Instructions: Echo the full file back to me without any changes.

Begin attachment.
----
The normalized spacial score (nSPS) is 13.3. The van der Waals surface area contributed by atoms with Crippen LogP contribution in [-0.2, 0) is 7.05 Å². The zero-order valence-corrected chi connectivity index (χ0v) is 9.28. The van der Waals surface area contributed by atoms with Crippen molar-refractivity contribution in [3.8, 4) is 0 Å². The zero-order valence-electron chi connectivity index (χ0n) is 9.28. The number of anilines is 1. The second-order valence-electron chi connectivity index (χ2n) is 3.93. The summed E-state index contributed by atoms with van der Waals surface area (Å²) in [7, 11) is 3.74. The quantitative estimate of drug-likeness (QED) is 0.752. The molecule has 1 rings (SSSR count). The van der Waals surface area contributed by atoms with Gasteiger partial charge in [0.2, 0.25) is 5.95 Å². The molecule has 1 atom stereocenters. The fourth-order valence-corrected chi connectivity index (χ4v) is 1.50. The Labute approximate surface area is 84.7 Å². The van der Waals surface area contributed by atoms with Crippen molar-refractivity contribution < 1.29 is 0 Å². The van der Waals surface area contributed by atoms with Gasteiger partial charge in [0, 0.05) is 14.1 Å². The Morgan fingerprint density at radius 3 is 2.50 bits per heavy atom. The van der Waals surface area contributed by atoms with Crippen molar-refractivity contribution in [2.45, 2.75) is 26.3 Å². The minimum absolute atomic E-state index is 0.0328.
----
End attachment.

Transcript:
The normalized spacial score (nSPS) is 13.3. The van der Waals surface area contributed by atoms with Crippen LogP contribution in [-0.2, 0) is 7.05 Å². The zero-order valence-corrected chi connectivity index (χ0v) is 9.28. The van der Waals surface area contributed by atoms with Crippen molar-refractivity contribution in [3.8, 4) is 0 Å². The zero-order valence-electron chi connectivity index (χ0n) is 9.28. The number of anilines is 1. The second-order valence-electron chi connectivity index (χ2n) is 3.93. The summed E-state index contributed by atoms with van der Waals surface area (Å²) in [7, 11) is 3.74. The quantitative estimate of drug-likeness (QED) is 0.752. The molecule has 1 rings (SSSR count). The van der Waals surface area contributed by atoms with Gasteiger partial charge in [0.2, 0.25) is 5.95 Å². The molecule has 1 atom stereocenters. The fourth-order valence-corrected chi connectivity index (χ4v) is 1.50. The Labute approximate surface area is 84.7 Å². The van der Waals surface area contributed by atoms with Crippen molar-refractivity contribution < 1.29 is 0 Å². The van der Waals surface area contributed by atoms with Gasteiger partial charge in [0, 0.05) is 14.1 Å². The Morgan fingerprint density at radius 3 is 2.50 bits per heavy atom. The van der Waals surface area contributed by atoms with Crippen molar-refractivity contribution in [2.45, 2.75) is 26.3 Å². The minimum absolute atomic E-state index is 0.0328.